Word be­gan to spread, and soon De­ment and Mitler were look­ing af­ter Monique and sev­eral other nar­colep­tic dogs. The fact that nar­colepsy ap­peared to be more com­mon in some breeds than oth­ers sug­gested there could be some kind of ge­netic ba­sis to the dis­or­der. Then came the break­through: a lit­ter of around seven Dober­man pup­pies, all of them with nar­colepsy and cata-

plexy. “Within 24 hours or less we saw the first of the lit­ter and then the last of the lit­ter all col­lapse,” says Mitler. “There was a large group of us at Stan­ford and we col­lec­tively had our chins on the floor.”

It turned out that in labradors and dober­mans, the dis­or­der was in­her­ited. De­ment made the de­ci­sion to fo­cus on dober­mans and, by the end of the 1970s, he was the proud cus­to­dian of a large colony and had es­tab­lished that nar­colepsy in this breed was caused by the trans­mis­sion of a sin­gle re­ces­sive gene. By the 1980s, meth­ods of ge­netic anal­y­sis had ad­vanced just enough to con­tem­plate an ef­fort to hunt down the de­fec­tive dober­man gene.

I can never re­con­struct the com­bi­na­tion of fac­tors that led to the on­set of my own nar­colepsy, but the stage was set at the mo­ment of my con­cep­tion in 1972, at around the time of Monique’s birth in Saskatchewan. I in­her­ited a par­tic­u­lar ver­sion of a gene (known as HLADQB1*0602) that forms part of a set that helps the im­mune sys­tem dis­tin­guish friend from foe. HLADQB1*0602 is pretty com­mon – around one in four peo­ple in Europe has a copy – but it plays a key role in many cases of nar­colepsy, and is present in 98% of those with nar­colepsy and cat­a­plexy.

On top of this, there may have been some bad tim­ing too. Peo­ple with nar­colepsy are slightly but sig­nif­i­cantly more likely to be born in March (as, in­deed, I was). This so­called “birth ef­fect” is seen in other au­toim­mune dis­or­ders and is prob­a­bly ex­plained by a sea­son­ally vari­able in­fec­tion at a par­tic­u­lar mo­ment in devel­op­ment. In the case of nar­colepsy, it seems that those of us born in March are just a lit­tle bit more vulnerable than oth­ers.

While other in­fec­tions dur­ing my child­hood, hor­monal fluc­tu­a­tions and emo­tional stress may also have played a part, it was in late 1993 that I prob­a­bly en­coun­tered a key pathogen – an in­fluenza virus or strep­to­coc­cus per­haps. It was this that took me to an au­toim­mune tip­ping point and re­sulted in the dis­man­tling of my orexin sys­tem. In short, most cases of nar­colepsy are prob­a­bly the re­sult of an un­for­tu­nate com­bi­na­tion of events.

Around this time, the dober­man project in Stan­ford was on the verge of un­rav­el­ling the ge­netic ba­sis of nar­colepsy in the breed. The man hunt­ing down the mu­ta­tion re­spon­si­ble was Em­manuel Mig­not, who suc­ceeded De­ment as di­rec­tor of the Stan­ford Cen­ter for Sleep Sci­ences and Medicine.

Back in the 1980s, the idea of lo­cat­ing the gene for ca­nine nar­colepsy was off-the-scale am­bi­tious. Breed­ing nar­colep­tic dober­mans is harder than it sounds, as the af­flicted tend to top­ple over mid­coitus, tem­po­rar­ily paral­ysed by a cat­a­plec­tic thrill (a so-called “or­gas­molepsy” that can oc­cur in hu­mans too). This im­prac­ti­cal­ity aside, there was also the task of lo­cat­ing a gene whose se­quence was not known, in a genome that was, at the time, a no­man’s land. “Most peo­ple said I was crazy,” says Mig­not. It took him more than a decade, hun­dreds of dogs and more than $1m. And he was nearly beaten to it.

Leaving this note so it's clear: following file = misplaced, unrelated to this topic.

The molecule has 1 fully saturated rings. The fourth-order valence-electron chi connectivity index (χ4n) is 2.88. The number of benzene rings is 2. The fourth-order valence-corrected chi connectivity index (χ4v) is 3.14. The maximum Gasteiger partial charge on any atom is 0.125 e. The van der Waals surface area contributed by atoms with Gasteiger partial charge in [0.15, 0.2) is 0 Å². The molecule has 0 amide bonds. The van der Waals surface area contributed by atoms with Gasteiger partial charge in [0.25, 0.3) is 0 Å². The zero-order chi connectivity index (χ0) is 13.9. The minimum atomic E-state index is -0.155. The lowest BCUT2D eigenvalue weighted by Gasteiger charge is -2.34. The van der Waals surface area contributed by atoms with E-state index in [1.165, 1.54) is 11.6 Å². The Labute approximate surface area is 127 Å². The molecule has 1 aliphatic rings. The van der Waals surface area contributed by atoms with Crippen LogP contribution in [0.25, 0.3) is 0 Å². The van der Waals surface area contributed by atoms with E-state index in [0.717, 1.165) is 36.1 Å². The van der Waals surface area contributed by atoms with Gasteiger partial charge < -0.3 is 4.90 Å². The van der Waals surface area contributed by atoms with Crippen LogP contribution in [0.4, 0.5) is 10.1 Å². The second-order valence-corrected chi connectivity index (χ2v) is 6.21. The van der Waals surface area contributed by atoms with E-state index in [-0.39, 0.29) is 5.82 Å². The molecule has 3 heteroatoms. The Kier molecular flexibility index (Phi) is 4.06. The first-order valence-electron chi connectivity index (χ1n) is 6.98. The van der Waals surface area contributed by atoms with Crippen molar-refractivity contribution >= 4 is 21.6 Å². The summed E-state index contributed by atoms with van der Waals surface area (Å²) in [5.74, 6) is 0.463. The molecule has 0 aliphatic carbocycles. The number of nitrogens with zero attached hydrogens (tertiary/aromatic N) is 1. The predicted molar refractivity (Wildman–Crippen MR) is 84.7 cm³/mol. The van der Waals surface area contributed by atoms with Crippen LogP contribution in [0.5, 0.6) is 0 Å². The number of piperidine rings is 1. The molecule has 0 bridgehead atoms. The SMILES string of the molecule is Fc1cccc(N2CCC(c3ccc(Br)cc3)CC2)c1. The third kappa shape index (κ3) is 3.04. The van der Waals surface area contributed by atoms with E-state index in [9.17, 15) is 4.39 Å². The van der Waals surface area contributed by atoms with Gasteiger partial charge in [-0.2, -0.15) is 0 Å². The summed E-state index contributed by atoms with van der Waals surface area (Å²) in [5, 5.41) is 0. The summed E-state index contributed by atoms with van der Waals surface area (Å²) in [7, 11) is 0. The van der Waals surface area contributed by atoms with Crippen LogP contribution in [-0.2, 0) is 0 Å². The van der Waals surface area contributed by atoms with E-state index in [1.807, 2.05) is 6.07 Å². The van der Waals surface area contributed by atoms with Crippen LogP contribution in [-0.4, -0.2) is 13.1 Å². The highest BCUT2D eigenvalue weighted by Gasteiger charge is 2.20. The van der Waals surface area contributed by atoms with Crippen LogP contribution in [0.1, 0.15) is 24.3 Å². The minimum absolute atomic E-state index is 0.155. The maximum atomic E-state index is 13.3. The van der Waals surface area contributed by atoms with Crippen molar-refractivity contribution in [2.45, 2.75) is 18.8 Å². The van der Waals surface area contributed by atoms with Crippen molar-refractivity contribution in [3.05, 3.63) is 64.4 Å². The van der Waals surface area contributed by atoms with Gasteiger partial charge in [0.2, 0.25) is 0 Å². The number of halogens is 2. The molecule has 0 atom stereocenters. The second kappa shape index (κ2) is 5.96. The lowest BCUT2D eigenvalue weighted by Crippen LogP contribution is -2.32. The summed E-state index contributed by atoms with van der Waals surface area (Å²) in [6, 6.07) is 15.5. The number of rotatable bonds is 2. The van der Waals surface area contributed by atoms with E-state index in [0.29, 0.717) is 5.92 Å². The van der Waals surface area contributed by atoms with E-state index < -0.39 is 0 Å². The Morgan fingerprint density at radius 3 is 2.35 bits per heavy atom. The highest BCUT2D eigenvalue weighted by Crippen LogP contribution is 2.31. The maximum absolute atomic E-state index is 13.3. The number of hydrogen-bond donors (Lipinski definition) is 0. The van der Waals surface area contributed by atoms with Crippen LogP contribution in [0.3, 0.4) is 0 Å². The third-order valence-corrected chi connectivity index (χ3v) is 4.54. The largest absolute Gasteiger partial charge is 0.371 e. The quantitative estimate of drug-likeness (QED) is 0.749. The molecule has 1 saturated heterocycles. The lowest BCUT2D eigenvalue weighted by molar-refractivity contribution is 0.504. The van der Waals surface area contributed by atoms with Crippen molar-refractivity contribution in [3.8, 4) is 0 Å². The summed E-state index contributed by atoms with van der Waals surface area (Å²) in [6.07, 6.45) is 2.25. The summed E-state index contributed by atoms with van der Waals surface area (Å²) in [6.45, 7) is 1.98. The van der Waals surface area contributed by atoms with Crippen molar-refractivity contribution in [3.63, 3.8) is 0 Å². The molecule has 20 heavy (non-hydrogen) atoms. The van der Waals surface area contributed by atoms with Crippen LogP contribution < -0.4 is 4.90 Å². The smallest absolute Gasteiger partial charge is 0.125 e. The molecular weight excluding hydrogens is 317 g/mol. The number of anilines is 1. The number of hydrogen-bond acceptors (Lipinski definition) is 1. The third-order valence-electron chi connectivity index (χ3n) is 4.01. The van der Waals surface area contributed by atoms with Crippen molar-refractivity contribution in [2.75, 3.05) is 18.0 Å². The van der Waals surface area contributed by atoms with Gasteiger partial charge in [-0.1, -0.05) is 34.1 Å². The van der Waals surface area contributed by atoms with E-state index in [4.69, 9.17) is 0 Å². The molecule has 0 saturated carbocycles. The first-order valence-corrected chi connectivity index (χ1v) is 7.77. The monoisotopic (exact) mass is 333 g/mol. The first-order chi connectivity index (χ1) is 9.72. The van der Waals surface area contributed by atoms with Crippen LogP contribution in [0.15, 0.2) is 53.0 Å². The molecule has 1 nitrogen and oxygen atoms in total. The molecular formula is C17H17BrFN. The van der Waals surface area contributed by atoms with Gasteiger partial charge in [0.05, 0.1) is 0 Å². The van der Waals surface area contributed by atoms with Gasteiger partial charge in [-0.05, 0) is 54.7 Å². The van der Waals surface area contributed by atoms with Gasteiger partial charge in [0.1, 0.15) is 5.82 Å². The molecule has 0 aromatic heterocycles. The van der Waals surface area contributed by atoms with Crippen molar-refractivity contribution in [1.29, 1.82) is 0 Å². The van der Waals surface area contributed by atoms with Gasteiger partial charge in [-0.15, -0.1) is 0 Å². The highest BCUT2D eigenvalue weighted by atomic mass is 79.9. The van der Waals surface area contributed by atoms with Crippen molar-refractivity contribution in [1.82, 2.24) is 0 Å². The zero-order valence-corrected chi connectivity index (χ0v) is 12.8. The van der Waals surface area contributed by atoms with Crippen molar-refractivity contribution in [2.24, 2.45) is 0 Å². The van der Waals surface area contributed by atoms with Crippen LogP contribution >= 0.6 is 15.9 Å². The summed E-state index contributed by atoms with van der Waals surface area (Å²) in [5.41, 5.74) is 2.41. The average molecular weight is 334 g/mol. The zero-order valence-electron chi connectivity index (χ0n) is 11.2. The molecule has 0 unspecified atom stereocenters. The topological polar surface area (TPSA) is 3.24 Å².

In Jan­uary 1998, af­ter more than a decade of painstaking map­ping, and just as Mig­not’s team was clos­ing in on the gene, a young neu­ro­sci­en­tist called Luis de Le­cea, at the Scripps Re­search In­sti­tute, San Diego, and col­leagues pub­lished a pa­per de­scrib­ing two novel brain pep­tides. They gave them the name “hypocre­tins” – an eli­sion of hy­po­thal­a­mus (where they were found) and se­cretin (a gut hor­mone with a sim­i­lar struc­ture). They ap­peared to be chem­i­cal mes­sen­gers act­ing ex­clu­sively in­side the brain.

Just weeks later, a team led by Masashi Yanag­i­sawa at the Uni­ver­sity of Texas in­de­pen­dently de­scribed the same pep­tides, though they called them “orex­ins” and added the struc­ture of their re­cep­tors into the bar­gain. They spec­u­lated that the in­ter­ac­tion of th­ese pro­teins with their re­cep­tors might have some­thing to do with reg­u­lat­ing feed­ing be­hav­iour. “We didn’t even think about sleep at all,” ad­mits Yanag­i­sawa, now di­rec­tor of the In­ter­na­tional In­sti­tute for In­te­gra­tive Sleep Medicine at the Uni­ver­sity of Tsukuba in Ja­pan.

By the spring of 1999, Mig­not and his team had worked out that the re­ces­sive mu­ta­tion had to lie in one of two genes. When he got wind that Yanag­i­sawa had en­gi­neered a mouse lack­ing orex­ins that slept in a man­ner char­ac­ter­is­tic of nar­colepsy, the race was on.

In weeks, Mig­not and his team had sub­mit­ted a pa­per to the jour­nal Cell, re­veal­ing a de­fect in the gene en­cod­ing one of the orexin re­cep­tors. “This re­sult iden­ti­fies hypocre­tins [orex­ins] as ma­jor sleep-mod­u­lat­ing neu­ro­trans­mit­ters and opens novel po­ten­tial ther­a­peu­tic ap­proaches for nar­colep­tic pa­tients,” they wrote. Yanag­i­sawa and col­leagues added their ex­per­i­men­tal ev­i­dence to the mix just two weeks later, also in Cell.